I have been a lover of horror fiction ever since I laid my hands on Say Cheese and Die, the very first Goosebumps book I read in the second grade. The first short story I ever wrote was horror-themed — it was titled The Haunted Library — and all these years later I’m still writing horror books for teens.
I’m always on the lookout for good horror fiction, and when I came across a blurb on the eerie-sounding Long Lankin, I knew I had to give this debut novel a try.
Long Lankin opens with a creepy poem that hangs over the majority of the book as a scary sign of things to come. What author Lindsey Barraclough does best through the pages is set an eerie atmosphere, one that puts the main characters Cora and Mimi in a setting that never quite feels right.
The two young sisters live in London but are sent off to live with their aunt Ida when their mother is sentenced to a mental hospital, and the girls soon find themselves roaming creepy places like graveyards and the gothic Guerdon Hall.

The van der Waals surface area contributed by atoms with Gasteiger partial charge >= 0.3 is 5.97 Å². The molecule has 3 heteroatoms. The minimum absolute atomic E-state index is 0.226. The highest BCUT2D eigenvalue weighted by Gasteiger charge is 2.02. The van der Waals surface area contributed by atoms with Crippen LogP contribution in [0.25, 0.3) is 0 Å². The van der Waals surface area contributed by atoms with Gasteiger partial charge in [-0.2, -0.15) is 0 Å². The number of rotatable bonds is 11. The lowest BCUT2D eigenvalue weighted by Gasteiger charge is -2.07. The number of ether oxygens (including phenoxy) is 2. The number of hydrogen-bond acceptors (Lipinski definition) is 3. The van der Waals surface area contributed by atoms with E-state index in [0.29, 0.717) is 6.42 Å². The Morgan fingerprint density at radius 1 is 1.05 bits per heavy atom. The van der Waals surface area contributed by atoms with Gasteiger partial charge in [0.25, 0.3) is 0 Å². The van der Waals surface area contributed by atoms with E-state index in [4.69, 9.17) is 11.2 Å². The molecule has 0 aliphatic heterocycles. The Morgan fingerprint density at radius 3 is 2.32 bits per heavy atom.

I loved all the small moments in terror, the kind that weren’t lingered on for too long, but the kind that lingered in your mind for a long time. The characters were intriguing, and the odd family backstory hanging over these two girls was well developed. The big finale, where we finally get to meet the title character, ispast-paced and exciting.
The book isn’t perfect. When the action finally starts picking up, and as we finally start heading toward the finale, Barraclough stops the rising action completely to give the readers a barrage of backstory through letters and notebooks, like we’ve suddenly stumbled into someone’s diary and can’t find a way out.
But overall this is an excellent example of YA horror fiction, and I want to find more examples of this amazing genre. This is an important genre, one that should be widely available to readers everywhere. If you like spooky stories, take a look at Long Lankin, and let me know if you’ve read any great YA horror novels recently. I’d love some recommendations!